Republicans may ask for new count of all county votes

By Janice Podsada
Everett Herald Writer


EVERETT, WA-- The state's Republican Party next week may ask for an official recount of all ballots cast in the Snohomish County general election.

Pencil problems

Absentee ballots are more likely to be incorrectly marked because voters fill them out at home using something other than a No. 2 pencil or pen.
Snohomish County uses an infrared ballot scanner that detects the presence of graphite, which is present in varying amounts in pencils. Pen marks, which do not contain graphite, would not be detected, nor would marks made by pencils other than No 2's.

King County uses an optical scanner that detects light and dark - pen marks and any type of pencil.

"I've never seen an election this screwed up," state Republican Party Chair Chris Vance said Friday.

At issue are votes that were not counted because voters used a pen or a non-standard pencil to mark their ballots, which were missed by the county's inferior ballot-reading machines, Vance said.

"Snohomish County has machines that don't read Bic pens," he said.

The county's infrared ballot scanners only detect pencil marks. Since that's the case, Vance claimed that thousands of votes throughout the county might have gone uncounted.

In response, Snohomish County Auditor Bob Terwilliger said, "I'll respond to whatever they want to do. As far as I'm concerned we're done."

Frauna Hoglund, Erv Hoglund's wife, said the Snohomish County Republican Party supports the total recount.

"It might as well be Florida except for the weather," Frauna said.

The possibility of a countywide recount by the auditor's office was raised Friday by Republican officials after they requested that 5,587 absentee ballots in the 1st and 38th Legislative Districts be counted again.

Though it didn't change the result of the two races, Friday's recount did indeed reveal that some votes had not been recorded.

Recount numbers

Jeanne Edwards, Democrat for the 1st Legislative District Results, gained 382 votes after Friday's recount vote, raising her vote total from 8,852 to 9,234 votes.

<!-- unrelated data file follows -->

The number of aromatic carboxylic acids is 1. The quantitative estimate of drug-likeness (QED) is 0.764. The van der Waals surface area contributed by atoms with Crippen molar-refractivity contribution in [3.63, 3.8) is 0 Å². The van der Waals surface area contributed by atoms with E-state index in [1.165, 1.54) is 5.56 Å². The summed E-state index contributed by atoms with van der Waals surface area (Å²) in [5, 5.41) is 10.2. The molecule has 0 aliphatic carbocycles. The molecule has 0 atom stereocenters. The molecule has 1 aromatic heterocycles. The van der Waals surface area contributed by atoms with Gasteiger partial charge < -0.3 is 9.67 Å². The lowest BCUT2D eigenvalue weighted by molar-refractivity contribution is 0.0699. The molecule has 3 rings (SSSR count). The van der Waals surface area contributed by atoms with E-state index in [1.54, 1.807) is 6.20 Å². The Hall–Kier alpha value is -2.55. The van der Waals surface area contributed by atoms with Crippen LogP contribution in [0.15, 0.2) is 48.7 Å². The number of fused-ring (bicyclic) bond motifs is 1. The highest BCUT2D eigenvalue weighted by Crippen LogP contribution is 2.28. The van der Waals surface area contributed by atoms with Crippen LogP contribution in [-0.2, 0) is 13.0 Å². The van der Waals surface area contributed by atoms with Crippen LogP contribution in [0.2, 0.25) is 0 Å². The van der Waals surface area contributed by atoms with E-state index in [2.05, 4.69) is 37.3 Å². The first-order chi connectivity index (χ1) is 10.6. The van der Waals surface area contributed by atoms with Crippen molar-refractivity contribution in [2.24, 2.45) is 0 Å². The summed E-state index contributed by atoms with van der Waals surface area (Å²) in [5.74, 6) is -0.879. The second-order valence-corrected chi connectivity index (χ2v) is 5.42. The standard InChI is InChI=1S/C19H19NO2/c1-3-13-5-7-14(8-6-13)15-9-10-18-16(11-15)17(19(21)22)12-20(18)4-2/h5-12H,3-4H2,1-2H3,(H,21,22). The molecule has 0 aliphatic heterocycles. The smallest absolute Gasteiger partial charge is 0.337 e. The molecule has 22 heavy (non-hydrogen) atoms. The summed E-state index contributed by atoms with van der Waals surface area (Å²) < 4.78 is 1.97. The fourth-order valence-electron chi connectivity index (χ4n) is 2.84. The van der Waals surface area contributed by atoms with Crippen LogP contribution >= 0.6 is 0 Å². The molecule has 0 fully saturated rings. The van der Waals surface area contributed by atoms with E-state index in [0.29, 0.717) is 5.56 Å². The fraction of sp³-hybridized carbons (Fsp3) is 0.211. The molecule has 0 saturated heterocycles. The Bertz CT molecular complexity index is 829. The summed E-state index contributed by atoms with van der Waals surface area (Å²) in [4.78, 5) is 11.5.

Her opponent, Republican Leo Van Hollebeke, gained 295, raising his total to 8,936 from 8,641 from the general election.

For the 38th District, Democrat John McCoy gained 288 votes, raising his total to 9,517 from 9,229.

His opponent Republican Erv Hoglund, gained 238 votes, raising his total from 8,338 to 8,576.

Frauna Hoglund said a total recount "might not change the outcome, but voters should have their vote recorded."

In the 1st District, Democratic Rep. Jeanne Edwards retained her win over Republican Leo Van Hollebeke for Position 2.

In the 38th District, John McCoy retained his win over Republican Erv Hoglund for Position 1.

Republicans called for a recount after the percentage of undervotes -- ballot races that are left unmarked -- on absentee ballots in some precincts was higher than ballots marked at the polls.

Friday's recount was limited to 17 of the 1st District's 114 precincts and 11 of the 38th District's 122 precincts.

Statistically, there should be no difference in those percentages -- whether ballots were cast at home or at the polls, elections officials said.

Friday, the auditor's office used their most sensitive optical scanners to record votes that may have not been read the first time through the scanners because the pencil marks were too light.

Terwilliger said his office would ask the manufacturers of county's infrared scanners to convert them to optical scanners, able to read any pen or pencil mark.

"We hope to have that available by next year's primary and general election," he said.


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